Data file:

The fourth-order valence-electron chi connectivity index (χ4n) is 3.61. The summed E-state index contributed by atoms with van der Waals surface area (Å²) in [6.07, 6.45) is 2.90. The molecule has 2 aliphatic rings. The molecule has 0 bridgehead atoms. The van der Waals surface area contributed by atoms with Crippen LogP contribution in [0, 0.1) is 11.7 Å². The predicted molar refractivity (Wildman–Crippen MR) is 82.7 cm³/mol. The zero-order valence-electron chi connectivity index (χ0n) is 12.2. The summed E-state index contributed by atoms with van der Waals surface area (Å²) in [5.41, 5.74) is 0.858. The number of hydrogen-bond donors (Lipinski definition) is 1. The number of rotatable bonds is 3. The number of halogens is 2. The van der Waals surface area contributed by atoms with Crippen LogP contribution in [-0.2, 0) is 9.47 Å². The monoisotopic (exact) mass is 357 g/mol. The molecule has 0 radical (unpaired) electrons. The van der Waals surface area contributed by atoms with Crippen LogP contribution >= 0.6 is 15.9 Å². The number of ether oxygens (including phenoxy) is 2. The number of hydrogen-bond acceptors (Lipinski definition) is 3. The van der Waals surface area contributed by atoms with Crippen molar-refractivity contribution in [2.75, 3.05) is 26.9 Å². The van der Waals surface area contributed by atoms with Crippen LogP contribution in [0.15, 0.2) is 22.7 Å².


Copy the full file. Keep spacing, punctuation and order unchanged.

The fourth-order valence-electron chi connectivity index (χ4n) is 3.61. The summed E-state index contributed by atoms with van der Waals surface area (Å²) in [6.07, 6.45) is 2.90. The molecule has 2 aliphatic rings. The molecule has 0 bridgehead atoms. The van der Waals surface area contributed by atoms with Crippen LogP contribution in [0, 0.1) is 11.7 Å². The predicted molar refractivity (Wildman–Crippen MR) is 82.7 cm³/mol. The zero-order valence-electron chi connectivity index (χ0n) is 12.2. The summed E-state index contributed by atoms with van der Waals surface area (Å²) in [5.41, 5.74) is 0.858. The number of hydrogen-bond donors (Lipinski definition) is 1. The number of rotatable bonds is 3. The number of halogens is 2. The van der Waals surface area contributed by atoms with Crippen LogP contribution in [-0.2, 0) is 9.47 Å². The monoisotopic (exact) mass is 357 g/mol. The molecule has 0 radical (unpaired) electrons. The van der Waals surface area contributed by atoms with Crippen LogP contribution >= 0.6 is 15.9 Å². The number of ether oxygens (including phenoxy) is 2. The number of hydrogen-bond acceptors (Lipinski definition) is 3. The van der Waals surface area contributed by atoms with Crippen molar-refractivity contribution in [2.75, 3.05) is 26.9 Å². The van der Waals surface area contributed by atoms with Crippen LogP contribution in [0.15, 0.2) is 22.7 Å².